As a kid, when I first stepped out of the movie hall after watching Lakshya, I had goosebumps from the ending moments, where Karan (Hrithik Roshan) hoists the Indian flag on the recaptured peak. 

For the longest time, that moment stayed with me. But as I revisited the film over the years–because it truly is one of the finest coming-of-age dramas–I fell in love with the songs, the dialogues, and the characters. 

And the one character that has truly stood out, and spoken to me, is Romila Dutta, played by Preity Zinta. 

Though set against the backdrop of a fictionalized war, that draws inspiration from the 1999 Kargil War, Lakshya is more than just a war-drama. It is ultimately the story of Karan’s transition from an entitled college student to a responsible army officer. 

Taking into account the film’s central plot, and Bollywood’s predisposition towards creating unidimensional female characters, it would have been ‘acceptable’ to create a love interest with no depth or characteristic other than being the protagonist’s love interest.  

But that wasn’t the case with Romila Dutta. 

Romila Dutta was a woman who worked hard for her dreams, who loved with abandon but also valued herself enough to move away from a man-child – which was exactly what Karan was when she broke up with him.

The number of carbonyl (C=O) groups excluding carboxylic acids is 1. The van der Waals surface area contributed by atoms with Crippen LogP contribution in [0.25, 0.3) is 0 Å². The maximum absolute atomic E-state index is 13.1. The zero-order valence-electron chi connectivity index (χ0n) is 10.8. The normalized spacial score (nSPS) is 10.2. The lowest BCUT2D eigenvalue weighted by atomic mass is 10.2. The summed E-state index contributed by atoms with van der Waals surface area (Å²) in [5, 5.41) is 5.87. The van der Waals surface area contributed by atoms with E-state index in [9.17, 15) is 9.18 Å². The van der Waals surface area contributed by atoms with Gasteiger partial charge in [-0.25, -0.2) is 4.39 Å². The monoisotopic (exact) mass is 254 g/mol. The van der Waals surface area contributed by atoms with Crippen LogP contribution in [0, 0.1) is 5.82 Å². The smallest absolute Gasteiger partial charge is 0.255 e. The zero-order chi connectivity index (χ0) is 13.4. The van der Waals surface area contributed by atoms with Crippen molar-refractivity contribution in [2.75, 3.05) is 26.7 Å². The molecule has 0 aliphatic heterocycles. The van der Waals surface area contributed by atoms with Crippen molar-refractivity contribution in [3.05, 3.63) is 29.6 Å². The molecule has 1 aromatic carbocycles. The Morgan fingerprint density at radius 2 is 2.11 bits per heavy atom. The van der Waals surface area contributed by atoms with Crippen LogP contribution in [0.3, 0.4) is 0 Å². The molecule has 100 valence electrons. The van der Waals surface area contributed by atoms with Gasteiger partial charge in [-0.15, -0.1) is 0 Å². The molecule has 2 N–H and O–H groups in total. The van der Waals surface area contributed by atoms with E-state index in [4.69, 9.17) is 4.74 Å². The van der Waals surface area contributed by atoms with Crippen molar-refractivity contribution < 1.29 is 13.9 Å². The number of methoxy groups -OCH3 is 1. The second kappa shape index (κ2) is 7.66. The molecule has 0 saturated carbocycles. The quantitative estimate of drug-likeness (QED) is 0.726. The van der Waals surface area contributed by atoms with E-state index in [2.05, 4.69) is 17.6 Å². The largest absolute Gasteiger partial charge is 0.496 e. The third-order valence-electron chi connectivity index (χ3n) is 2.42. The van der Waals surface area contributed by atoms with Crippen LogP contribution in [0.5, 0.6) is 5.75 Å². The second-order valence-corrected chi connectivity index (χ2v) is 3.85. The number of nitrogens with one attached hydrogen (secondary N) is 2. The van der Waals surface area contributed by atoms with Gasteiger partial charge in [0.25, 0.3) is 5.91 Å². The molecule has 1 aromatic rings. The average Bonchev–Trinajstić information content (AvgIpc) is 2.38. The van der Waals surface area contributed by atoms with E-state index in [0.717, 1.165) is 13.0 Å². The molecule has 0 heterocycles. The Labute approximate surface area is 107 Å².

Throughout the film, Romila remains a multi-layered character whose role in the film isn’t just about loving Karan. 

Yes, it’s her break-up with him that pushes him to finally, reform his life and pursue army training with all seriousness. But, as an audience, you also see Romila’s individual personality.

She is the woman who achieved her goals without calling in favours from her parents, who questioned Karan when he was wrong or fought with his father, and who dared to love again, after her break-up with Karan. 

More importantly, she placed her self-worth over society’s flawed expectations, when she broke off her engagement because of her fiance’s chauvinistic attitude. 


As a reporter covering the war, she’s moved by the tragedy to the point that she has an emotional outburst. But, when she realizes that she misspoke, she is also the woman who lends a comforting hand to the soldier who just lost his friend in the war. 

In the name of building a feminist, Javed Akhtar (screenplay writer) did not write a character that was arrogant or argumentative enough to only consider herself right – a trope that many creators adopt for, and one that ultimately, does disservice to feminism. 

In fact, she was given a profession with a near-accurate working knowledge of how that profession looks like in real life. 

A single glance at the movies from the early 2000s will show how rare that was. And to an aspiring writer in love with movies, it was a chance to see that there is more to female characters than being the hero’s love interest.   

Preity Zinta also managed to balance the characteristics and emotions of Romila perfectly, allowing us to fall for her story and root for her win, even when she wasn’t the protagonist. 

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Lakshya is a fine film that gave us a small glimpse of the inimitable courage and patriotism that drives our soldiers, and the sacrifice that families of army personnel go through. And to date, it continues to speak to confused millennials. 

But for me personally, it gave me a character I admired and was inspired by. In a movie that showed Hrithik Roshan in an army uniform, that has to count for something. 

All images from IMDb, unless specified otherwise.